It seems more clear to me today, that holding onto that time doesn’t require holding onto those things. Also, by the way, you can’t hold onto any time, this life seems to work best when we keep moving forward. Step by step, staying in motion, advancing like the calendar. How can I give a welcoming bear hug to the next phase if I am still holding on for dear life, to the last phase?


It seems like it would be easier if I could just have someone come in and remove the past from my house. Like it would be really cool if Samantha from Bewitched could just screw up her nose and do that for me, rather than make me consider each piece of history that has made up my life,  our lives. I hear she is a fictional character, so this is probably not going to happen. Which feels really unfortunate.

By the way, in case you’re thinking, “Good God woman, this is the most basic thinking there is, how did you not know this?” I did know it, but sometimes the same information gets to a different part of your brain on different days, and actually makes a different kind of sense. That’s what happened yesterday. I got very clear about the need to make things different, on account of the big change that is coming. It’s essential to go with the flow and keep moving. Being stuck in the past, especially in the clutter of the past, won’t do.

Maybe I dream of Jeannie will come and do her head bop thing and transform my past into my future. More than likely there is no magical cure to this excursion. We all have to do it ourselves.


gratitude-a-thon day 543: preparing for the next storm (and I’m not talking snow)


You know things are not good if I allowed myself to be seen in public with these things on the bottom of my boots. BTW, these are not my boots (that would mean things had really progressed to SERIOUS).

Last night I trudged through the snow to “Guidance Night.” Since the high school is only three blocks from here, I walked, of course, which meant wearing Yak Traks on my boots. This is not one of the more fashionable looks I’ve ever sported, but a bump or bruise from falling flat on the ice, would have been less fashionable, so I weighed my options. Thing is, I didn’t even take them off when I got there, I just left them on, and thus appeared in public with said Yak Traks on my boots. Yes, things are going to hell in a hand basket here in Brookline. My husband was going to come too, but he got caught in an hour and a half traffic jam, care of the craziness provided by unploughed streets here in Massachusetts (the “Mass” part now standing for inches of snow).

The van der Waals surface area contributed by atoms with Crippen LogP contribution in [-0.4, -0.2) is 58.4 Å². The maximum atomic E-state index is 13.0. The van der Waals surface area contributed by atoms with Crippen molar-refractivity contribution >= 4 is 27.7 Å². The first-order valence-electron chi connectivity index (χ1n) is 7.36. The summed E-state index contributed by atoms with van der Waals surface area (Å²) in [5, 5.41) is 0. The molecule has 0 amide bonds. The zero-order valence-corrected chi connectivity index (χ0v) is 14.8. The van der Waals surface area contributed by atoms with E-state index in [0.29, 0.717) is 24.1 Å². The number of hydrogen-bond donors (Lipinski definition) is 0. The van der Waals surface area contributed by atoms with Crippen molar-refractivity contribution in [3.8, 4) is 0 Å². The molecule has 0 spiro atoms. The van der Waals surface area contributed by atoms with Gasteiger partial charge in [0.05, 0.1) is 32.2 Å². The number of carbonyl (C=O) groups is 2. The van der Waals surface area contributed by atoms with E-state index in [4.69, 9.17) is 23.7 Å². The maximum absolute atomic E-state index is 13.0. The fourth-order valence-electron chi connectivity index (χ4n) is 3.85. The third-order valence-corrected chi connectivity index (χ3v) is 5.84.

Riley will not be pursuing a higher education. He’s staying right here.

Having gone through the college process with one kid already (and believe me the memory, unlike the way they say childbirth memories fade so you can do it again, is still unfortunately technicolor clear), I didn’t learn all that much that was new. But there was a moment when one of the counselors, talking about the general mood a parent should try and maintain senior year, which took my breath away for nearly a full minute (grateful it didn’t last longer because what if I fainted and an ambulance had to come and take me away in my Yak Traks. Who would even care if my underwear was clean, I would be judged by those ugly things on my boots). She said, “For many of you, next year will be the last time your kids ever live with you, so try and create some good memories.” That statement hit me in the stomach so hard, I thought someone had thrown a basketball at me from the chatty first row, and I’d been looking down at my Yak Traks trying to redesign them in my head, to make them more attractive (shouldn’t there be some way to make them cuter?), and hadn’t caught it.

Boy, was he excited to graduate. And I was excited for him, but I did a lot of mental prep to get me ready to say goodbye without needing a McLean’s hospital weekend stay.

I did all sorts of emotional work to prepare for Jake’s departure, but Ally will empty the nest. She is the second and last child in the house (unless you count Riley, who is not, I repeat NOT going to college). This is a different type of preparation, and while I’ve done plenty of work on it, I haven’t done as much as I apparently thought, since when those words came out of that earnest red haired counselor’s mouth, I felt each of them stab me like the weather reports of another potential foot of snow on Saturday night.

Ally will be flying the coop in less than a year and a half. Starting to hit me hard. (Photo credz: the amazing Rania Matar).

This is my next project: prepare for Ally’s departure. Jake’s senior year was a festival of last’s, each one that we celebrated and cried over. I had puffy eyes from September 2012-September 2013. I longed for his next steps, while remembering his first steps. I reached for him desperately, at the same time I was pushing him away. It was a challenging year, but when he finally boarded the plane, and after I came home and cried for 24 hours straight, I felt cleansed and ready, excited even, for his awesome adventure (he spent his first semester in Barcelona).

But Ally leaving for college has a different tone. Jake was the first. She is the last. It’s time to start getting my house in order. Again.


Another amazing photo taken for a project by the fabulous, and one and only Rania Matar.